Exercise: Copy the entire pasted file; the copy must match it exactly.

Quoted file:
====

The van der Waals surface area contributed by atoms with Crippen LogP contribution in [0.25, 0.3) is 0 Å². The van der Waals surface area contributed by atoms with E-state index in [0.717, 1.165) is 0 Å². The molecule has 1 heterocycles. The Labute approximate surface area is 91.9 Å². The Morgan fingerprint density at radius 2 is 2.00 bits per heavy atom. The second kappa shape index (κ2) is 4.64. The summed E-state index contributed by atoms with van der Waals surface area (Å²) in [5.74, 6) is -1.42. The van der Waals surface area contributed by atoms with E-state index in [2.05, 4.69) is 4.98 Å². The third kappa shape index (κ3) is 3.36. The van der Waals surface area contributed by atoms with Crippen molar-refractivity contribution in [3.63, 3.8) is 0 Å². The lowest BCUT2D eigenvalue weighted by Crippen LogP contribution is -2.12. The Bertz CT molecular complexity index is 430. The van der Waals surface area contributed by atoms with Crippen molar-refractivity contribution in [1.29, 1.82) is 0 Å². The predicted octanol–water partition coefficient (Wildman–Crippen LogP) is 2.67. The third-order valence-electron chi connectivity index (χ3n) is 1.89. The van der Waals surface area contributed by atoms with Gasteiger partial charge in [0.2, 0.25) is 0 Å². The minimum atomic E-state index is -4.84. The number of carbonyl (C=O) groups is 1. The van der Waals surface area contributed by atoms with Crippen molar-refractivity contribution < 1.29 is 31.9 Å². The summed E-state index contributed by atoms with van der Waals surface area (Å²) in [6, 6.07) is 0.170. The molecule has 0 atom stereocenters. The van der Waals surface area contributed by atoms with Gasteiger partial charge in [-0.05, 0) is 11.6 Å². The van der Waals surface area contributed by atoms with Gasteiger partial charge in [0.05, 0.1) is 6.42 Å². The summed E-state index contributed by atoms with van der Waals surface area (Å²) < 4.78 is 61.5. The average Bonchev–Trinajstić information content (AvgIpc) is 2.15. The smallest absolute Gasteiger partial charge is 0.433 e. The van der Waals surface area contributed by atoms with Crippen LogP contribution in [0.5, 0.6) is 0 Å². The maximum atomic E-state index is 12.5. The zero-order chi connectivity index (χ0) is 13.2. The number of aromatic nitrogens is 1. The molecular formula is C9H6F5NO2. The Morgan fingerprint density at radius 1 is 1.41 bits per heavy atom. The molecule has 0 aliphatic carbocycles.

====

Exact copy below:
The van der Waals surface area contributed by atoms with Crippen LogP contribution in [0.25, 0.3) is 0 Å². The van der Waals surface area contributed by atoms with E-state index in [0.717, 1.165) is 0 Å². The molecule has 1 heterocycles. The Labute approximate surface area is 91.9 Å². The Morgan fingerprint density at radius 2 is 2.00 bits per heavy atom. The second kappa shape index (κ2) is 4.64. The summed E-state index contributed by atoms with van der Waals surface area (Å²) in [5.74, 6) is -1.42. The van der Waals surface area contributed by atoms with E-state index in [2.05, 4.69) is 4.98 Å². The third kappa shape index (κ3) is 3.36. The van der Waals surface area contributed by atoms with Crippen molar-refractivity contribution in [3.63, 3.8) is 0 Å². The lowest BCUT2D eigenvalue weighted by Crippen LogP contribution is -2.12. The Bertz CT molecular complexity index is 430. The van der Waals surface area contributed by atoms with Crippen molar-refractivity contribution in [1.29, 1.82) is 0 Å². The predicted octanol–water partition coefficient (Wildman–Crippen LogP) is 2.67. The third-order valence-electron chi connectivity index (χ3n) is 1.89. The van der Waals surface area contributed by atoms with Gasteiger partial charge in [0.2, 0.25) is 0 Å². The minimum atomic E-state index is -4.84. The number of carbonyl (C=O) groups is 1. The van der Waals surface area contributed by atoms with Crippen molar-refractivity contribution < 1.29 is 31.9 Å². The summed E-state index contributed by atoms with van der Waals surface area (Å²) in [6, 6.07) is 0.170. The molecule has 0 atom stereocenters. The van der Waals surface area contributed by atoms with Gasteiger partial charge in [-0.05, 0) is 11.6 Å². The van der Waals surface area contributed by atoms with Gasteiger partial charge in [0.05, 0.1) is 6.42 Å². The summed E-state index contributed by atoms with van der Waals surface area (Å²) < 4.78 is 61.5. The average Bonchev–Trinajstić information content (AvgIpc) is 2.15. The smallest absolute Gasteiger partial charge is 0.433 e. The van der Waals surface area contributed by atoms with Crippen LogP contribution in [0.5, 0.6) is 0 Å². The maximum atomic E-state index is 12.5. The zero-order chi connectivity index (χ0) is 13.2. The number of aromatic nitrogens is 1. The molecular formula is C9H6F5NO2. The Morgan fingerprint density at radius 1 is 1.41 bits per heavy atom. The molecule has 0 aliphatic carbocycles.